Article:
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Here’s when you should ask your doctor for medical tests

Unnecessary testing can be wasteful and dangerous, and it doesn’t always mean an improvement to health.

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Illustration, Casey Wilson.

Illustration, Casie Wilson.

Q: I always worry that I’ll be diagnosed with an illness that could have been caught earlier. Now that I’m over 40, should I be asking for more tests?

Whenever someone raises this issue, I think about the woman in my practice who requested a “baseline” mammogram even though she was in her early 40s with no family history of breast cancer. The test is currently recommended for women over the age of 50 who are at average risk — but she wanted to be proactive about her health.

Women in their early 40s tend to have dense breasts, which can lead to more shadows showing up on mammograms that, while not significant, compel a follow-up. In my patient’s case, she was called back for more imaging sessions (involving radiation) for a finding that was essentially normal for a woman of her age. She did not have breast cancer  — but for 18 months, she was subjected to unnecessary and potentially harmful tests, and all the stress that came with it.

Now, what if the mammogram had picked up something important? Would the risks be worth it? I’d argue we need to weigh what good can come of testing (without explicit cause) against its potential dangers.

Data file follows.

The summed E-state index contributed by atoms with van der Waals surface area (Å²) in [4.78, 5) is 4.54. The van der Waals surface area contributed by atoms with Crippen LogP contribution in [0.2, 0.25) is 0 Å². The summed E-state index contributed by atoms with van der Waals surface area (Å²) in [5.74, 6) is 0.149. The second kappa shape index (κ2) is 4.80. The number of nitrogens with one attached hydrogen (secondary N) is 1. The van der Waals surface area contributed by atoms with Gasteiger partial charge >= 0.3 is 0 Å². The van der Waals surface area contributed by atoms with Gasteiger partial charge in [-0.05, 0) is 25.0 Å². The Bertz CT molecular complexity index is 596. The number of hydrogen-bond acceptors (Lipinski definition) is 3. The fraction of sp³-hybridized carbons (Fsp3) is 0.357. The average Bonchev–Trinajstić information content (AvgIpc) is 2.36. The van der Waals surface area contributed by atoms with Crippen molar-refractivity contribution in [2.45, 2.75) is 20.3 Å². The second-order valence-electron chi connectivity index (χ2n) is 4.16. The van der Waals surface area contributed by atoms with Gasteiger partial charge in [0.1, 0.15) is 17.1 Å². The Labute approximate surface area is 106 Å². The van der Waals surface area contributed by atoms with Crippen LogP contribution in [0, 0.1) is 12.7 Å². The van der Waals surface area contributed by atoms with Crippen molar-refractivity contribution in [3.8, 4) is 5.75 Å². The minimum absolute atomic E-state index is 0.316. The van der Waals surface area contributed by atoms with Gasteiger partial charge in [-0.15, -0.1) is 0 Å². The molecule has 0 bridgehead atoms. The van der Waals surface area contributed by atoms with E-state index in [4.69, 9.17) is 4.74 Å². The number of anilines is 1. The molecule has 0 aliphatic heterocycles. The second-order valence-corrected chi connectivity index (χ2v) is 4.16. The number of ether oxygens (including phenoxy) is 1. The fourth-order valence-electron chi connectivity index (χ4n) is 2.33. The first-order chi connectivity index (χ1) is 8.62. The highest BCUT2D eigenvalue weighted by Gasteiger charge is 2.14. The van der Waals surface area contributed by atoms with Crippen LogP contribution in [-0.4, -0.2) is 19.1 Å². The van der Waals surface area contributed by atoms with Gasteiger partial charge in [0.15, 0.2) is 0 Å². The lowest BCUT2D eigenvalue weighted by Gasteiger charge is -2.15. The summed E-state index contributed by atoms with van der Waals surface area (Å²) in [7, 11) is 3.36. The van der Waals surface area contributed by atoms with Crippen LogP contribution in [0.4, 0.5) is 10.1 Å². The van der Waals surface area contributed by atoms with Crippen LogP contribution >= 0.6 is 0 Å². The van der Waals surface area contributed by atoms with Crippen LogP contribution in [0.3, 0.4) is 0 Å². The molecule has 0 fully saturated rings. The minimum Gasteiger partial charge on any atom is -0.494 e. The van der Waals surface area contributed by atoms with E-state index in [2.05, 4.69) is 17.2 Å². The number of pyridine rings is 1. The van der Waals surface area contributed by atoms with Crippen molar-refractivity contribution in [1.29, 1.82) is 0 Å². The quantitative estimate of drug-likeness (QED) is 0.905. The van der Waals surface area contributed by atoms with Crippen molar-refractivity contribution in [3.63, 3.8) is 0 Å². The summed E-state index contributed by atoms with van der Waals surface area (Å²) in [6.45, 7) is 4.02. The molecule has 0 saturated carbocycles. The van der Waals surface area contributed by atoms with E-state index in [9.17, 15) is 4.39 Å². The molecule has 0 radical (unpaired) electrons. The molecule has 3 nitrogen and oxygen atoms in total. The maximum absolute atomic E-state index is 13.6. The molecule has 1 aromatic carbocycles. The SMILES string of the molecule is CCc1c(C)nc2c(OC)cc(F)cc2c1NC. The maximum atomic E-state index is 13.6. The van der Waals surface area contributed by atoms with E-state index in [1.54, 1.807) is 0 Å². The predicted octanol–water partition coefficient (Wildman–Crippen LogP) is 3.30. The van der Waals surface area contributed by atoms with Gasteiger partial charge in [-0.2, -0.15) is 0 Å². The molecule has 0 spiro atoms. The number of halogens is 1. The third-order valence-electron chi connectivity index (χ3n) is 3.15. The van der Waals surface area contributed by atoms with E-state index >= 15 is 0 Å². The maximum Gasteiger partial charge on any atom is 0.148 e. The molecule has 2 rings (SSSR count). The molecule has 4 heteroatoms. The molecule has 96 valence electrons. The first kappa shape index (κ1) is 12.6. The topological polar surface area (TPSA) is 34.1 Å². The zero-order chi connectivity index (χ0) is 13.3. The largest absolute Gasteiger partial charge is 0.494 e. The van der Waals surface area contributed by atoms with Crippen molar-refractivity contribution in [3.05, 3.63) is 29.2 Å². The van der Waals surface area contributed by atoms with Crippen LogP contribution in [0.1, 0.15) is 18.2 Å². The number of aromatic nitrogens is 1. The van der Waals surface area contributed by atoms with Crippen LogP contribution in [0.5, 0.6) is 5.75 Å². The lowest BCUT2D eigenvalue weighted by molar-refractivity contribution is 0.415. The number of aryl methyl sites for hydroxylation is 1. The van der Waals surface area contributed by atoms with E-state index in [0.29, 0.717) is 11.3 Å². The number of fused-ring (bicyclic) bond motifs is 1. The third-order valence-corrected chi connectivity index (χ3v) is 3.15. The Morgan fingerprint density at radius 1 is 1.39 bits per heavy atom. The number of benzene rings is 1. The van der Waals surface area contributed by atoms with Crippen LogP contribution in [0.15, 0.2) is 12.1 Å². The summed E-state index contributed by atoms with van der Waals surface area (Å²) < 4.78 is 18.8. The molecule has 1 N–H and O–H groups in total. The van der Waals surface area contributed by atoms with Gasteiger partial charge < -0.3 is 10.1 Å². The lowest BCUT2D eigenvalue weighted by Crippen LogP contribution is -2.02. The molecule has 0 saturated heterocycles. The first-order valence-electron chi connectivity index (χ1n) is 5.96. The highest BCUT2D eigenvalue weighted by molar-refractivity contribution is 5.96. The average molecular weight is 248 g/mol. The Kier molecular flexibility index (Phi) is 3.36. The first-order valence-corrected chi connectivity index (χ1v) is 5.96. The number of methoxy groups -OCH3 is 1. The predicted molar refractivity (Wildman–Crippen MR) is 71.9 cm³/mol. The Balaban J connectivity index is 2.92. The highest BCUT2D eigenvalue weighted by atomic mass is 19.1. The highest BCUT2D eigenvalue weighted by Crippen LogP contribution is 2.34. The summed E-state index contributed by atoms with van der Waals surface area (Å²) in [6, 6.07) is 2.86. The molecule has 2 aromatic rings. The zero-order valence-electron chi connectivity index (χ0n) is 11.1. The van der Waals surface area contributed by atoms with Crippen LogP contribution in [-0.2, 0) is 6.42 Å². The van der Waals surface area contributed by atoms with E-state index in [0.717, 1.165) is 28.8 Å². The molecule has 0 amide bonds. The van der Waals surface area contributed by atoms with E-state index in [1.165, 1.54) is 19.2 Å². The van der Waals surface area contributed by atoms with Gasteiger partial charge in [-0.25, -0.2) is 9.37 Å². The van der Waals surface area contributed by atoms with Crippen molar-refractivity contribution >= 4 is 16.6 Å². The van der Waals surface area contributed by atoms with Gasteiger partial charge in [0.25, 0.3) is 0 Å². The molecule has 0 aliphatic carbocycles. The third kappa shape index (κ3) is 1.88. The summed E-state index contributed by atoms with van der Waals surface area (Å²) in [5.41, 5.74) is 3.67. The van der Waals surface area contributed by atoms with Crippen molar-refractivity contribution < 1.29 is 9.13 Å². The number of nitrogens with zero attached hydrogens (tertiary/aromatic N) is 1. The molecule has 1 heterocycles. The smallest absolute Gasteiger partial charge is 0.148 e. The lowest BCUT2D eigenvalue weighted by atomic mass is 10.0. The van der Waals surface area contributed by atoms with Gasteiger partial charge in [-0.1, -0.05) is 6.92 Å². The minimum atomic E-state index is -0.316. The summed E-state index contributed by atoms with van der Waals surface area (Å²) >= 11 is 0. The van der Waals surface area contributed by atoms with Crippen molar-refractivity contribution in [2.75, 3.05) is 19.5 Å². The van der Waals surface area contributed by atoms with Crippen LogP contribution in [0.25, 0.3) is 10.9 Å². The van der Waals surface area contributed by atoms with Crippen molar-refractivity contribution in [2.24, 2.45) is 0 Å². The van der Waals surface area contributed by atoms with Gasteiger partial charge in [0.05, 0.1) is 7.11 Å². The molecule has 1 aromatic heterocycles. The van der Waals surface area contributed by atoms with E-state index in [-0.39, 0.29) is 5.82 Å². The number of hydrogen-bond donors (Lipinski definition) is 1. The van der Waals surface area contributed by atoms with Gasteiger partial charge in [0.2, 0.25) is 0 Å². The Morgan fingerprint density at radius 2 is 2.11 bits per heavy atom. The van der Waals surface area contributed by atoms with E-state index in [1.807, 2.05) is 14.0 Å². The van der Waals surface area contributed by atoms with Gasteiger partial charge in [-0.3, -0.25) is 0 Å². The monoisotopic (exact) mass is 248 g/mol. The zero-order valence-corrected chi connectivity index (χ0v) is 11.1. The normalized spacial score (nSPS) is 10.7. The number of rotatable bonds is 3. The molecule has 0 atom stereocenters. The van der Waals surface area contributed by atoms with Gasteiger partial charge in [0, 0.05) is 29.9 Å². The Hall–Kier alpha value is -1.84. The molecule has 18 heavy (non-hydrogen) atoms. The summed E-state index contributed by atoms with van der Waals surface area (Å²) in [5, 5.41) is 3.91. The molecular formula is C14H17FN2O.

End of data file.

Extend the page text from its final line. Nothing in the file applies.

Related: You may not need an annual Pap test or mammogram


Millions of Canadians every year are subjected to inappropriate, wasteful and harmful tests. In addition to the chances of false positives, there is the risk of over-diagnosis, where we identify harmless abnormalities that we may then feel compelled to treat. And testing doesn’t go hand in hand with improvements in health. For example, the Canadian Association of Radiologists has estimated that as many as 30 percent of imaging studies contribute no useful information, yet the harm can be substantial: It’s estimated that some 14,000 cancer deaths each year in the U.S. could be attributed to excessive exposure to radiation from CT scans.

The rise of over-testing can be linked to the influence of industry, fear of litigation and changing patient expectations. It can be hard, for instance, for my patients to feel secure with my recommendation to hold off on bone-density tests until age 65, when their friends’ doctors are ordering them at 50 .

A campaign to raise awareness about this issue, called Choosing Wisely Canada, is a great resource. It suggests that the next time you approach your doctor about a test, you should also ask, “Do I really need this?” “What are the downsides?” “Are there simpler, safer options?” And last, but important, “What happens if I do nothing?”

Doctor. Danielle Martin, Chatelaine columnistDanielle Martin is a family physician and vice-president, medical affairs and health system solutions, at Women’s College Hospital in Toronto.

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